This Italian custom, caffè sospeso, may just be our new favorite tradition in Naples.
You may have heard about “pay it forward” chains at your local Starbucks, where drive-through patrons pay for the order of the person behind them in an act of anonymous generosity—but did you know that the concept began in Italy more than 100 years ago? Meet the caffè sospeso (“suspended coffee”), a Naples tradition that dates back to the unification of Italy in the 19th century.
In 1860, as a political movement to combine the disparate kingdoms of the Italian peninsula reached its peak, Vincenzo Apuzzo opened a coffee house on the Piazza del Plebiscito in Naples that he hoped would be a cultural center for the new country. By the end of the century, Gran Caffè Gambrinus was indeed a grand Italian meeting place, with art nouveau murals, gilded chandeliers, and domed ceilings. It hosted intellectuals from around the world, and was frequented by Émile Zola, Oscar Wilde, Jean Paul Sartre, Ernest Hemingway, and many others.
It was around this time that the tradition of caffè sospeso began. Coffee culture in Naples is so strong that stopping for a coffee (or a few!) during the day is a necessary ritual—patrons stand at the bar and hurriedly sip their coffee before going on with their day. The city also has a large working-class population for whom the ritual could prove too expensive. So, in a show of solidarity, if one patron had enjoyed some good fortune that day, they would pay for two coffees but only drink one, leaving the second for someone in need to enjoy. As Neapolitan writer Luciano De Crescenzo wrote, “When a Neapolitan is happy, for some reason he decides to offer a coffee to a stranger because it is like offering a coffee to the rest of the world.”
The practice grew and flourished through the tough years of World War II, when resilience and resistance were points of local pride. The tradition was handed down orally among generations of Neapolitans. (Giada’s nonno Dino, a Neapolitan native who was born in 1919, told his children about it, and Aunt Raffy shared the story with Giada!) In coffee shops across the city, baristas kept ledgers where they recorded the coffees that had been prepaid or taped sospeso receipts to the window so needy passersby could easily see what was available. But as the Italian economy boomed in the 1950s and ‘60s, the era of La Dolce Vita, it gradually fell by the wayside.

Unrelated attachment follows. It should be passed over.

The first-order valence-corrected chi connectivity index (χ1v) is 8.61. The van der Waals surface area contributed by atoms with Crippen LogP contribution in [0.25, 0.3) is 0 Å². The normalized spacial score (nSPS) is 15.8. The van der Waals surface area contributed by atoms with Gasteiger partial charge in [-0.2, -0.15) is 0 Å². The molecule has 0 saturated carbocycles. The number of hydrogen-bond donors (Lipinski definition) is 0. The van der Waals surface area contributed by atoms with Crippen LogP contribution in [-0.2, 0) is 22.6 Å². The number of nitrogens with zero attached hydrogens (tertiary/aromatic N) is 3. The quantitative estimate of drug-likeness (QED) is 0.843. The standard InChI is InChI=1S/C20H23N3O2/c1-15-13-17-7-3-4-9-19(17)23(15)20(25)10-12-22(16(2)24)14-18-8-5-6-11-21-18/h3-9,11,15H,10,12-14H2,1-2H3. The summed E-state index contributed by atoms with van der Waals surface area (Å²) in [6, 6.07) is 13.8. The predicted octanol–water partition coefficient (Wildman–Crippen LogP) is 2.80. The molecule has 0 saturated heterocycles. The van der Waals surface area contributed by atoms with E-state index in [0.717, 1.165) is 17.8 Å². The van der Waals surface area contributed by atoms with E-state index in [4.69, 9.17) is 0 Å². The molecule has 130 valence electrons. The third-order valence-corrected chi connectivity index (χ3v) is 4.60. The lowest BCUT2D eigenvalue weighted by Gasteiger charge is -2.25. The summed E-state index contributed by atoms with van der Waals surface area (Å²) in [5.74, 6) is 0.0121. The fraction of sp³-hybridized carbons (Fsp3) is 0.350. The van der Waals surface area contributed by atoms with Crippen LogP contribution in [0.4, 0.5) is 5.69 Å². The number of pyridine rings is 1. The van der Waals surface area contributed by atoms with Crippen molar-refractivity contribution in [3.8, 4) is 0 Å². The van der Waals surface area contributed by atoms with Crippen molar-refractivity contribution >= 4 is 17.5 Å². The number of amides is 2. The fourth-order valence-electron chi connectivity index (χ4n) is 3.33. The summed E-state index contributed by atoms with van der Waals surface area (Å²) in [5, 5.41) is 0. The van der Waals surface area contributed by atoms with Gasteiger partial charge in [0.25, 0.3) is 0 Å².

During the economic crisis that began in 2008, which reverberated across Europe, Neapolitans who had grown up hearing about the caffè sospeso ritual decided to revive the practice. Caffè Gambrinus converted a massive coffee pot to a receptacle for the coffee receipts, which today bears signs in multiple languages explaining the concept to curious tourists. And other businesses got into the sospeso spirit, including bookstores, sandwich shops, and pizzerias—including one of Giada’s favorite pizza spots, Da Concettina ai Tre Santi. In 2010, a local group proclaimed December 10 to be Caffè Sospeso Day. Not coincidentally, it’s the same day as International Human Rights Day, for in Naples, coffee is a human right!
If you want to take part in this century-old tradition the next time you’re in Naples-- as Giada did on her last trip-- visit Caffè Gambrinus and order your drink and a caffè sospeso. You’ll be given two receipts—hand one to your barista when you get your drink, and drop the other in the coffee pot. Whoever fishes out your receipt will be able to enjoy one of the city’s most iconic cups of coffee on you.